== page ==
Carissa Evangelista is the owner of Beatriz accessories (named after her daughter Isabella Beatriz), popular for minaudieres and handmade jewelry. Before starting her business, she worked for the Department of Trade and Industry’s regional operations, a post that influenced her commitment to bridge the work of local artisans to the international market. It must be a family trait; she is, after all, the niece of Josie Natori.
A sample of Beatriz' popular minaudieres.
Tell us about the story, materials, and inspiration behind your collaboration with Cheetah Rivera. What's your work dynamic like?
I learned of Cheetah's work seeing her beautiful creations on her clients, in magazines, and on Instagram. I haven't actually met her personally but am a fan of her work. I met Andre Chang one day in a charming little cafe in Jupiter and he thought our bright happy clutches would be a great fit with the work of Cheetah for this super exciting Preview collaboration project.
Coming from accessories, what challenges did you face while being involved in designing and producing something beyond your usual line of work? How did you overcome these challenges?
The final look Beatriz and Cheetah came up with.
We had an existing design for a bag that would be perfect for Spring/Summer 2016 and popular for orders in East Coast and Palm Beach in the US. The bright happy colors served as inspiration for the collaboration piece with Cheetah.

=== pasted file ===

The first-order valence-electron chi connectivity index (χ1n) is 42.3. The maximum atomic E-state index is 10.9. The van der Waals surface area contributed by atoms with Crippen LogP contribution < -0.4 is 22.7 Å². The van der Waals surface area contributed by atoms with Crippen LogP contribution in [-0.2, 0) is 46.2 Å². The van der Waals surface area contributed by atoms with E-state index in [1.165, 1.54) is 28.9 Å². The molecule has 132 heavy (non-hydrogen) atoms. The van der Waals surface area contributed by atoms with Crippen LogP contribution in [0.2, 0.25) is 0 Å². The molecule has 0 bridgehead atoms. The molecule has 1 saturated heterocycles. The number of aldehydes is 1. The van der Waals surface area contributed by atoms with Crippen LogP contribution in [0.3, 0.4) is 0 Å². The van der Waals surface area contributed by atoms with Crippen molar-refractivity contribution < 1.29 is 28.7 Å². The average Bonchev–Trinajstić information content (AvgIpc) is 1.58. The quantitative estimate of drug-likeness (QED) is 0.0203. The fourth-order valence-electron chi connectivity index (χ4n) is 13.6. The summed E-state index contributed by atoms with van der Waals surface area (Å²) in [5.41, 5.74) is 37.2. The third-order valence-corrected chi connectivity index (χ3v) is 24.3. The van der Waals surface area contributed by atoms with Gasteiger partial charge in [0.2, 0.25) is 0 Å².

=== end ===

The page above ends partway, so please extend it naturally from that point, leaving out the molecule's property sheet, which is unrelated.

"It is important to respect the outlook, talent, and viewpoint of people that you work with so that you come up with a great product."
I actually came from a garments background and used to be one of the suppliers of Coco Cobana but I know the discipline of making accessories is very different from the discipline of making garments. I have the highest respect for designers and enjoy being around creative talent and master craftsmen. I guess since the hard clutch we featured uses a gluing technique in making graphic prints, the challenge was how to translate that type of technique and the textured feeling of the print into a dress. The time frame of the project was also a challenge. Embroidery and photo print are some of the solutions we came up with on a simple A-line shift so the print can be noticed and shown simply on a modern and clean shape.
What's the ultimate lesson/takeaway from this experience?
The ultimate takeaway I had from this experience is that in collaboration, it is important to respect the outlook, talent, and viewpoint of people that you work with so that you come up with a great product in the time frame the product is needed. I am so grateful to Preview that I was given this opportunity.
More from this feature inside our May issue.
Main image photographed by Koji Arboleda